Akaba's only son, Agbo Sassa, was only ten years old when Akaba died, so as Akaba's brother, Agadja took the throne to become the fifth king. He refused to let Agbo Sassa reclaim the throne when he came of age and forced him into exile.
Agadja's reign was characterized by continual warfare. The Yorùbá soldiers of the kingdom of Oyo defeated the army of Abomey; Agadja parlayed peace terms including the payment of tribute. For the next hundred years, the Kingdom of Abomey paid the King of Oyo an annual tribute in young men and women destined for slavery or death in ceremonies, as well as cloth, guns, animals and pearls.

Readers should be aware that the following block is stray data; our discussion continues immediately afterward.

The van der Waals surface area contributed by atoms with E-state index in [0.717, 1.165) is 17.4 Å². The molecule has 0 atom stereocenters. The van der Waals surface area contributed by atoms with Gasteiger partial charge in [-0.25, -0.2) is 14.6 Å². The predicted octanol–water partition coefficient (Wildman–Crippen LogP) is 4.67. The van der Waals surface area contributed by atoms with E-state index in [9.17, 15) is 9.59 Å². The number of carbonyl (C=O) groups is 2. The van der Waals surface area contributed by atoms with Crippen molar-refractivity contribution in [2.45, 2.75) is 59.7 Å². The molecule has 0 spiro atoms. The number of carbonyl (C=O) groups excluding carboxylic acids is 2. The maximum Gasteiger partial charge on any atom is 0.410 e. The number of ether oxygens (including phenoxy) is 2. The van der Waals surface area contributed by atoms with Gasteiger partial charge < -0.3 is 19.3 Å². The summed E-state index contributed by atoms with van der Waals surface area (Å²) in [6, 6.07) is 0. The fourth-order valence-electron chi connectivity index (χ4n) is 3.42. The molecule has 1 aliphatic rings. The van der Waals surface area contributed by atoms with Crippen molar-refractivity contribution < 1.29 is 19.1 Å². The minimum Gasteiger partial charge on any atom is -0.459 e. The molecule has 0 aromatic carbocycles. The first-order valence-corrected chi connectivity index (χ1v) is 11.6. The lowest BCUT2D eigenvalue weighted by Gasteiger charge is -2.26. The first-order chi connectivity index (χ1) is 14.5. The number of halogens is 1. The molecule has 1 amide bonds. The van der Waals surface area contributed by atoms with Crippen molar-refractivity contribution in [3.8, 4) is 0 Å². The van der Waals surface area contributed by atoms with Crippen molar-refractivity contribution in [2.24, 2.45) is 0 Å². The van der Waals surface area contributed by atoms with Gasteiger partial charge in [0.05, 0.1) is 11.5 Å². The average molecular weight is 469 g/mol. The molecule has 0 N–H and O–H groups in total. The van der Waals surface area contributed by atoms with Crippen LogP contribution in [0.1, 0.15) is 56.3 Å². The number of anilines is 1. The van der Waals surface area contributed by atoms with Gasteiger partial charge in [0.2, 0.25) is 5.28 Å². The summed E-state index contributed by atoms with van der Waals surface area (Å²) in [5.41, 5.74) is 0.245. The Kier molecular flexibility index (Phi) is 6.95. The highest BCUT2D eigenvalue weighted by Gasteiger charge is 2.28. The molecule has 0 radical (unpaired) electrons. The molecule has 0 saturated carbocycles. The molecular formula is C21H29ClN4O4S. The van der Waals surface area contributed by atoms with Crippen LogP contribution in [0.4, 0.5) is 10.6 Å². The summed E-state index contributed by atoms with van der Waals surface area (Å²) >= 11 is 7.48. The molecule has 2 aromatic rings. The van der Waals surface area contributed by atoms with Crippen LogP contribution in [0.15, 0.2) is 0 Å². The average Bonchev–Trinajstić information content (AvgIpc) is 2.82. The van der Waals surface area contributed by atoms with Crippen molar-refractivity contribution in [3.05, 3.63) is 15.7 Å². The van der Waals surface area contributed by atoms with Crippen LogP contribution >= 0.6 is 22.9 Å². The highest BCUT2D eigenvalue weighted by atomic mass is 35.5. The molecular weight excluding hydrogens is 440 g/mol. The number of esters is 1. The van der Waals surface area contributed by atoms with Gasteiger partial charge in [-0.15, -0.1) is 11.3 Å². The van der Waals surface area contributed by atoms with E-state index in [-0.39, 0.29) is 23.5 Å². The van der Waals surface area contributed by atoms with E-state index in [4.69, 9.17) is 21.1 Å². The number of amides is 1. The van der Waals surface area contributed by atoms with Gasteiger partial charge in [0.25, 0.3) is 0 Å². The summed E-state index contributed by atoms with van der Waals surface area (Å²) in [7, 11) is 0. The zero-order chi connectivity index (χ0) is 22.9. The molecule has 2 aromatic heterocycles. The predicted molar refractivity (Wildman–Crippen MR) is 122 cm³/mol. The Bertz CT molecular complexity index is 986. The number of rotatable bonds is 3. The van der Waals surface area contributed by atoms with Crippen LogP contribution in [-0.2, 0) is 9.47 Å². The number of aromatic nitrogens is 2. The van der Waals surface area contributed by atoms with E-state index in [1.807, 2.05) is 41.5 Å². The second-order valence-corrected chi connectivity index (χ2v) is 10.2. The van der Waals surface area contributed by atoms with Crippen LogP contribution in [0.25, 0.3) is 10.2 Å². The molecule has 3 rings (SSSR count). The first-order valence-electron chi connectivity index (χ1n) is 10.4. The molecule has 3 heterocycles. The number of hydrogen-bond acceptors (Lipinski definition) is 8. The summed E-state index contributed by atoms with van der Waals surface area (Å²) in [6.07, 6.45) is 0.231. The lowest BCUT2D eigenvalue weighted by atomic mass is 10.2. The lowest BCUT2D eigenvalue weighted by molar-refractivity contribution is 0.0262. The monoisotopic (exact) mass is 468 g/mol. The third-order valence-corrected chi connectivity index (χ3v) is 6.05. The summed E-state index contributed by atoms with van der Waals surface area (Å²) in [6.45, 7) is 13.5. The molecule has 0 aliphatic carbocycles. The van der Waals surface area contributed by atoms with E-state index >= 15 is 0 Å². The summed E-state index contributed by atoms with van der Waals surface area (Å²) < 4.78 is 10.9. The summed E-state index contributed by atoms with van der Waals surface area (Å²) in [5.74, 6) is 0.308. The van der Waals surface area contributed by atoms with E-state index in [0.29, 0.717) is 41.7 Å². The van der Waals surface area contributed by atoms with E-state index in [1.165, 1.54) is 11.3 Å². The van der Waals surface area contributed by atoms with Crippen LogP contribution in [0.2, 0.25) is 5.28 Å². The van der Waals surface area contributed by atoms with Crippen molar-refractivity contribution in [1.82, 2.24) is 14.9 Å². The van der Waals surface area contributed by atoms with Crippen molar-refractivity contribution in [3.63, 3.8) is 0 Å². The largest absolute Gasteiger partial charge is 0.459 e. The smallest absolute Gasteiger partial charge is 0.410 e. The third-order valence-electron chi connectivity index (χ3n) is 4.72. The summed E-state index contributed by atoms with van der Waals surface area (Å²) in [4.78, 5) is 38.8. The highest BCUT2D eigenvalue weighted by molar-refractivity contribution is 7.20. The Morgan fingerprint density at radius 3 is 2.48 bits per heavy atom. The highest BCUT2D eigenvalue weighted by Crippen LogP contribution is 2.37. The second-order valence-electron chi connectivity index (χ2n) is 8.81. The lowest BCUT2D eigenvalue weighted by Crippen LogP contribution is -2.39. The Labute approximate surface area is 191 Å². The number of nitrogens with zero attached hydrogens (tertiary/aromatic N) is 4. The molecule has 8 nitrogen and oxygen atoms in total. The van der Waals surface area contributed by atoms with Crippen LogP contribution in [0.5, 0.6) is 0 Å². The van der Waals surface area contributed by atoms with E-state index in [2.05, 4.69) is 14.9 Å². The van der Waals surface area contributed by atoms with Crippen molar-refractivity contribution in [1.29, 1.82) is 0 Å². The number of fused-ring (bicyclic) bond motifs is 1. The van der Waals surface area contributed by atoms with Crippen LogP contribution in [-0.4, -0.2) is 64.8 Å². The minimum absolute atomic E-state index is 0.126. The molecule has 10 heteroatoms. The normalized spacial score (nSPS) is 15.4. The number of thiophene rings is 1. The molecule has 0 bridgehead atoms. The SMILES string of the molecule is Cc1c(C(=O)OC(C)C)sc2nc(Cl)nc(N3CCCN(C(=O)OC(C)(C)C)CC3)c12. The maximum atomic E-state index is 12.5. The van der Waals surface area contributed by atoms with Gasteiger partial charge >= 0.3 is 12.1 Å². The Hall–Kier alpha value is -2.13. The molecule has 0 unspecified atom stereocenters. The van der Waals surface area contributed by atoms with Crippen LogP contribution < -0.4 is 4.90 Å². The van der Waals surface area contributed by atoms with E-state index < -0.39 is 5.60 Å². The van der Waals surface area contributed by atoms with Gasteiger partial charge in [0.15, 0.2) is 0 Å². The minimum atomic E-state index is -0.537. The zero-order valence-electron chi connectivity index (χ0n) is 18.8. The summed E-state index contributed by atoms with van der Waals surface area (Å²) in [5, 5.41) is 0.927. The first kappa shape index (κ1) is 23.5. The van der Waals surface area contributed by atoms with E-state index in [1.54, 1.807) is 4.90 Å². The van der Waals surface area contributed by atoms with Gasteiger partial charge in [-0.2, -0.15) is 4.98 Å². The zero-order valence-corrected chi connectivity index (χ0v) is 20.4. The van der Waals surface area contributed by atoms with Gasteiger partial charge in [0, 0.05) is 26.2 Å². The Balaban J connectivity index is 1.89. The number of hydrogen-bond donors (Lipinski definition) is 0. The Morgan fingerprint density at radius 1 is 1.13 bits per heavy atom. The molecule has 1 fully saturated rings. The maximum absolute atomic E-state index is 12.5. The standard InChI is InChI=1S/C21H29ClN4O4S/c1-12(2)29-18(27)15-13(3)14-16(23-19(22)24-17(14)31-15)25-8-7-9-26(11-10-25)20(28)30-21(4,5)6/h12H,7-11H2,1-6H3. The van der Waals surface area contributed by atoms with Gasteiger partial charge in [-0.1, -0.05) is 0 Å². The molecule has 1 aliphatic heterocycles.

The kingdom of Abomey grew during Agadja's reign, however; it conquered Allada in 1724, and in 1727 conquered the kingdom of Savi, including its major city, Ouidah. Agadja's victory over Ouidah came in part as a result of his use of a corps of women shock-troopers, called Dahomey Amazons by the Europeans after the women warriors of Greek myth, in his army. The Amazons became a dynastic tradition. When Abomey conquered Savi and Ouidah, it gained direct access to the sea and took over the lucrative slave trade with the Europeans. As a result, Agadja's symbol is a European caravel boat.
In 1733 Agadja was visited by a party headed by the Dutchman Jacob Elet who had come to negotiate the release of three employees of the Dutch West India Company that had been taken hostage in the attack on Jakin of 1732.
Agadja was succeeded by Tegbessou.